by Megan McDonough

The stop sign seemed superfluous. Wherever I looked, the vastness extended to the horizon. The sunbaked Southwest prairie ended at towering red rock mesas. The blue sky came down to meet it, feeling higher and longer than the sky I’m used to in the forested Northeast. In this open emptiness filled with beauty, the red STOP! stood out. What else was there to do but to stop?

And so we stopped. We stayed the night, just off the road, on our way to the north rim of the Grand Canyon. This trip was a milestone. Our daughter had just graduated from college, our son from high school. Joe and I celebrated by taking a hiking vacation together—the first two weeks we’ve taken alone for over 21 years. We savored every moment.

That night, as I looked at the setting sun, I thought about the stop sign. It’s so easy to stop when there is nothing calling for your attention. There was no television, internet, or even cell phone reception. I couldn’t check in with my family, the news, or work. The only thing on the docket was nature, pure and simple. As Joe hiked through the stubbly grass, I sat. It was easy to stop, easy to appreciate.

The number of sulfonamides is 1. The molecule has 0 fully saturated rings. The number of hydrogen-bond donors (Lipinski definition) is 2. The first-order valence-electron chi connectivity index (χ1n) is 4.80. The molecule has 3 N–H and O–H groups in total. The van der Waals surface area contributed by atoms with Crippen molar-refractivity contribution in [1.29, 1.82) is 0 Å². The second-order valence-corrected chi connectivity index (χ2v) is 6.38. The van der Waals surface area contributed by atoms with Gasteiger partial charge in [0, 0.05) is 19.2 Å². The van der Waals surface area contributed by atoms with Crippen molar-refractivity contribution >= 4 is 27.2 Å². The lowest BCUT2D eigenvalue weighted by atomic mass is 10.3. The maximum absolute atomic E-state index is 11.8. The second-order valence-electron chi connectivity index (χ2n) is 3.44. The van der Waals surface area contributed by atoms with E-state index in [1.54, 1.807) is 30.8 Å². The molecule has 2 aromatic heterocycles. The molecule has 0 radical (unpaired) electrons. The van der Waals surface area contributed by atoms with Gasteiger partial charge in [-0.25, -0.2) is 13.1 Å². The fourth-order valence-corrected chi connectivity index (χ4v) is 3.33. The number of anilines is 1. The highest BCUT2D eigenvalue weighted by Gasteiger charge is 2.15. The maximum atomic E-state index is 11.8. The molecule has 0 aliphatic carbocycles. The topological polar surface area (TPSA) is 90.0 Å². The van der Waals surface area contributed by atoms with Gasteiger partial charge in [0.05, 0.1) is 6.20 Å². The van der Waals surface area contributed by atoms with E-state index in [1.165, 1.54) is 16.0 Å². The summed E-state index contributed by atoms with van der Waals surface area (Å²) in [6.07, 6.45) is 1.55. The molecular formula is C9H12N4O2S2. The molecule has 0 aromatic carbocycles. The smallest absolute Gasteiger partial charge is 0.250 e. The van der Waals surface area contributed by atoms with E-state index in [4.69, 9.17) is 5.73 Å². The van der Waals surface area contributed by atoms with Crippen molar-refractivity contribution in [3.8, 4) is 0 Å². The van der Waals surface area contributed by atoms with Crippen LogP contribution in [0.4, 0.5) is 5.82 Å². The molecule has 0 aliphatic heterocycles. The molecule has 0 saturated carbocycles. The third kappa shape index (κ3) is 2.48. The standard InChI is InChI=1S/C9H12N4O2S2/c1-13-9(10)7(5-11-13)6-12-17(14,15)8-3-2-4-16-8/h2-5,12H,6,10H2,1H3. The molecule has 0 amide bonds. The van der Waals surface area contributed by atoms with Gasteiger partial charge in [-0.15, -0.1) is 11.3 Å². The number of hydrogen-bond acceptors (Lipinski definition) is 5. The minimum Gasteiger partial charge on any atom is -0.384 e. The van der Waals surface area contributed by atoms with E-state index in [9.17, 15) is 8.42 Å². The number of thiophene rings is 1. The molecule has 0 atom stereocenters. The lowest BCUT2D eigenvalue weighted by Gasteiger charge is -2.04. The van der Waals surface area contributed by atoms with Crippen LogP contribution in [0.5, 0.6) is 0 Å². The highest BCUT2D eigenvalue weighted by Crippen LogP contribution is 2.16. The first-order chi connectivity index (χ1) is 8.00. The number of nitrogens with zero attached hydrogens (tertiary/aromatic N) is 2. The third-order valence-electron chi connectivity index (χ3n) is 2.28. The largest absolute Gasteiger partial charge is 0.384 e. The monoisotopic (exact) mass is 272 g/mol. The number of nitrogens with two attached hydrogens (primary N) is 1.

The stop sign was unnecessary. Of course it was time to stop.

The more challenging thing in life, as always, is stopping when there’s lots going on … finding mental space to pause, breathe, and take it in, even as the pace of life keeps cramming stuff into your attentional field.

The wide-open space spreading out behind that sign was in direct opposition to my typical day, in which my attention is called upon to focus on this, then that, now those, and then back to this again.

Stopping while on vacation is easy. But stopping is good and necessary every day—although harder to do.

What’s worth your time today to stop for? How would stopping, just for the sake of stopping, enrich your day?

Vacation or not, big family milestones or not, may each stop sign you see today remind you to take in this unique moment in your life.

Stop for the weekend, and use focused time to write to your heart’s content. Megan is leading a writing retreat, June 23–25, designed to give you the space, time, and environment to get down on paper (or your laptop) the words that want to come through you. Check out the details.

Megan Megan McDonough is CEO of Wholebeing Institute, an educational organization co-founded with Dr. Tal Ben-Shahar. WBI is committed to spreading ideas and practices that can help individuals and groups live life to its fullest.

Click here for a course listing.